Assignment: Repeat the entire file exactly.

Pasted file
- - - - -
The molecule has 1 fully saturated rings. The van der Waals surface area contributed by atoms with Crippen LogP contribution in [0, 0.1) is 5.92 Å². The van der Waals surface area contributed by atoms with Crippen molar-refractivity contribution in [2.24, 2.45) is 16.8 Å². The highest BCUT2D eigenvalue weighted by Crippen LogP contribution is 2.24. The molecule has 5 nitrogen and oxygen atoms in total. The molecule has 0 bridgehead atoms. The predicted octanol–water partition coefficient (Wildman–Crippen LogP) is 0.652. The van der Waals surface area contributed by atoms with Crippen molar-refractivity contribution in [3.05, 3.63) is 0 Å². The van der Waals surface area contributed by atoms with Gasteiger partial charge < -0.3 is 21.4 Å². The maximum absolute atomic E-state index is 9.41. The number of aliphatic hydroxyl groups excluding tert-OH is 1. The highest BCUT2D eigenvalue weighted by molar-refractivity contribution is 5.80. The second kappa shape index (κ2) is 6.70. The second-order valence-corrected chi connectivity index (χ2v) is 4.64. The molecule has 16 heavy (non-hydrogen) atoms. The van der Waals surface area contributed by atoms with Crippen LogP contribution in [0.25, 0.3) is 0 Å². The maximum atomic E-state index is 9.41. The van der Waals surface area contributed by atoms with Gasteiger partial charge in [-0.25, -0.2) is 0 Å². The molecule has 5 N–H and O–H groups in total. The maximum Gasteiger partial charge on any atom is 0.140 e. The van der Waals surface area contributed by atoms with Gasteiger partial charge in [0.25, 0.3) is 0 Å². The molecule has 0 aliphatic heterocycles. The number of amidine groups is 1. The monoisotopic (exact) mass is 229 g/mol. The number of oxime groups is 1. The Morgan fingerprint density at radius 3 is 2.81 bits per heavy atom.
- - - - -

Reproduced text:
The molecule has 1 fully saturated rings. The van der Waals surface area contributed by atoms with Crippen LogP contribution in [0, 0.1) is 5.92 Å². The van der Waals surface area contributed by atoms with Crippen molar-refractivity contribution in [2.24, 2.45) is 16.8 Å². The highest BCUT2D eigenvalue weighted by Crippen LogP contribution is 2.24. The molecule has 5 nitrogen and oxygen atoms in total. The molecule has 0 bridgehead atoms. The predicted octanol–water partition coefficient (Wildman–Crippen LogP) is 0.652. The van der Waals surface area contributed by atoms with Crippen molar-refractivity contribution in [3.05, 3.63) is 0 Å². The van der Waals surface area contributed by atoms with Gasteiger partial charge < -0.3 is 21.4 Å². The maximum absolute atomic E-state index is 9.41. The number of aliphatic hydroxyl groups excluding tert-OH is 1. The highest BCUT2D eigenvalue weighted by molar-refractivity contribution is 5.80. The second kappa shape index (κ2) is 6.70. The second-order valence-corrected chi connectivity index (χ2v) is 4.64. The molecule has 16 heavy (non-hydrogen) atoms. The van der Waals surface area contributed by atoms with Crippen LogP contribution in [0.25, 0.3) is 0 Å². The maximum atomic E-state index is 9.41. The van der Waals surface area contributed by atoms with Gasteiger partial charge in [-0.25, -0.2) is 0 Å². The molecule has 5 N–H and O–H groups in total. The maximum Gasteiger partial charge on any atom is 0.140 e. The van der Waals surface area contributed by atoms with Gasteiger partial charge in [0.25, 0.3) is 0 Å². The molecule has 0 aliphatic heterocycles. The number of amidine groups is 1. The monoisotopic (exact) mass is 229 g/mol. The number of oxime groups is 1. The Morgan fingerprint density at radius 3 is 2.81 bits per heavy atom.